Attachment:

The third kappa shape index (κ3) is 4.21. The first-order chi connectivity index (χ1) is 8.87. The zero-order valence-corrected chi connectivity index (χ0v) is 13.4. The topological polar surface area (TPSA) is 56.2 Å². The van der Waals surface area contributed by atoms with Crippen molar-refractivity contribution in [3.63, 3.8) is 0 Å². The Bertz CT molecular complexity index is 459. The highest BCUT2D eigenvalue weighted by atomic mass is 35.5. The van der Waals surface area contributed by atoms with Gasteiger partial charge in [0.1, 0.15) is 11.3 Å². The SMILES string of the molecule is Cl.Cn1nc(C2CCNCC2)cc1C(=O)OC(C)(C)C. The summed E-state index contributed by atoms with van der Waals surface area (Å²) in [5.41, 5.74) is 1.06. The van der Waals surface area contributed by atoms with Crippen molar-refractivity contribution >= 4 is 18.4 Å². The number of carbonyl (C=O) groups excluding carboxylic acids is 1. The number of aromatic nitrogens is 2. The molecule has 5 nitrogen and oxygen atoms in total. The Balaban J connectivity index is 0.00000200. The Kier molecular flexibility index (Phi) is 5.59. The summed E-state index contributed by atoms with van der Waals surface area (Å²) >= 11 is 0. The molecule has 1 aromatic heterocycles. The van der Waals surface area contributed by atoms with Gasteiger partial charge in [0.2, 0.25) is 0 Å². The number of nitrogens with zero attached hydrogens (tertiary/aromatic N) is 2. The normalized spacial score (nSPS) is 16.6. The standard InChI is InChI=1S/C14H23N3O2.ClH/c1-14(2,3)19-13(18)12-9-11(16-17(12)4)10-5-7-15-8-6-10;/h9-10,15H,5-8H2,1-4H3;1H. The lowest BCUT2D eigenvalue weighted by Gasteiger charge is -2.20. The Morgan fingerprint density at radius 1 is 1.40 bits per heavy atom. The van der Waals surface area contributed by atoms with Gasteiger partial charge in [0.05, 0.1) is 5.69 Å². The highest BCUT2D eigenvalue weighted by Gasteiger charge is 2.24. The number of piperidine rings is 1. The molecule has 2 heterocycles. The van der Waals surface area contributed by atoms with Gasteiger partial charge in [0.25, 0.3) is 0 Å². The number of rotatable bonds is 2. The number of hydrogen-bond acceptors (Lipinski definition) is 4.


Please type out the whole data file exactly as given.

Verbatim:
The third kappa shape index (κ3) is 4.21. The first-order chi connectivity index (χ1) is 8.87. The zero-order valence-corrected chi connectivity index (χ0v) is 13.4. The topological polar surface area (TPSA) is 56.2 Å². The van der Waals surface area contributed by atoms with Crippen molar-refractivity contribution in [3.63, 3.8) is 0 Å². The Bertz CT molecular complexity index is 459. The highest BCUT2D eigenvalue weighted by atomic mass is 35.5. The van der Waals surface area contributed by atoms with Gasteiger partial charge in [0.1, 0.15) is 11.3 Å². The SMILES string of the molecule is Cl.Cn1nc(C2CCNCC2)cc1C(=O)OC(C)(C)C. The summed E-state index contributed by atoms with van der Waals surface area (Å²) in [5.41, 5.74) is 1.06. The van der Waals surface area contributed by atoms with Crippen molar-refractivity contribution >= 4 is 18.4 Å². The number of carbonyl (C=O) groups excluding carboxylic acids is 1. The number of aromatic nitrogens is 2. The molecule has 5 nitrogen and oxygen atoms in total. The Balaban J connectivity index is 0.00000200. The Kier molecular flexibility index (Phi) is 5.59. The summed E-state index contributed by atoms with van der Waals surface area (Å²) >= 11 is 0. The molecule has 1 aromatic heterocycles. The van der Waals surface area contributed by atoms with Gasteiger partial charge in [0.2, 0.25) is 0 Å². The number of nitrogens with zero attached hydrogens (tertiary/aromatic N) is 2. The normalized spacial score (nSPS) is 16.6. The standard InChI is InChI=1S/C14H23N3O2.ClH/c1-14(2,3)19-13(18)12-9-11(16-17(12)4)10-5-7-15-8-6-10;/h9-10,15H,5-8H2,1-4H3;1H. The lowest BCUT2D eigenvalue weighted by Gasteiger charge is -2.20. The Morgan fingerprint density at radius 1 is 1.40 bits per heavy atom. The van der Waals surface area contributed by atoms with Gasteiger partial charge in [0.05, 0.1) is 5.69 Å². The highest BCUT2D eigenvalue weighted by Gasteiger charge is 2.24. The number of piperidine rings is 1. The molecule has 2 heterocycles. The van der Waals surface area contributed by atoms with Gasteiger partial charge in [0.25, 0.3) is 0 Å². The number of rotatable bonds is 2. The number of hydrogen-bond acceptors (Lipinski definition) is 4.